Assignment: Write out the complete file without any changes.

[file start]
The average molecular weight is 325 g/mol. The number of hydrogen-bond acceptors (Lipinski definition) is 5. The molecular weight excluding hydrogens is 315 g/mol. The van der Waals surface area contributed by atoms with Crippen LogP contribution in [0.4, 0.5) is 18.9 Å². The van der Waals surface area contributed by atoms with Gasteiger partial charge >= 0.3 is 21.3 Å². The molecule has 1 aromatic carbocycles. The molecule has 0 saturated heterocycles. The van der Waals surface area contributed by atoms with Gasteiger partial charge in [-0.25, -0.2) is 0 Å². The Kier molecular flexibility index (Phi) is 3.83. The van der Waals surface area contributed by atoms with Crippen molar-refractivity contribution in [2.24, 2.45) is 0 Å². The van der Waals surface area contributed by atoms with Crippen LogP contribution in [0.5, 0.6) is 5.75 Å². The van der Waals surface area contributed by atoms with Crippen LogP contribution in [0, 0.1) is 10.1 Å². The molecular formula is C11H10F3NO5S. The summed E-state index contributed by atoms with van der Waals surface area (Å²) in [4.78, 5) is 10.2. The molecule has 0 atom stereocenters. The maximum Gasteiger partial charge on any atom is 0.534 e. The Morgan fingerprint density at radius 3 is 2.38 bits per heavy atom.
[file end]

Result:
The average molecular weight is 325 g/mol. The number of hydrogen-bond acceptors (Lipinski definition) is 5. The molecular weight excluding hydrogens is 315 g/mol. The van der Waals surface area contributed by atoms with Crippen LogP contribution in [0.4, 0.5) is 18.9 Å². The van der Waals surface area contributed by atoms with Gasteiger partial charge >= 0.3 is 21.3 Å². The molecule has 1 aromatic carbocycles. The molecule has 0 saturated heterocycles. The van der Waals surface area contributed by atoms with Gasteiger partial charge in [-0.25, -0.2) is 0 Å². The Kier molecular flexibility index (Phi) is 3.83. The van der Waals surface area contributed by atoms with Crippen molar-refractivity contribution in [2.24, 2.45) is 0 Å². The van der Waals surface area contributed by atoms with Crippen LogP contribution in [0.5, 0.6) is 5.75 Å². The van der Waals surface area contributed by atoms with Crippen LogP contribution in [0, 0.1) is 10.1 Å². The molecular formula is C11H10F3NO5S. The summed E-state index contributed by atoms with van der Waals surface area (Å²) in [4.78, 5) is 10.2. The molecule has 0 atom stereocenters. The maximum Gasteiger partial charge on any atom is 0.534 e. The Morgan fingerprint density at radius 3 is 2.38 bits per heavy atom.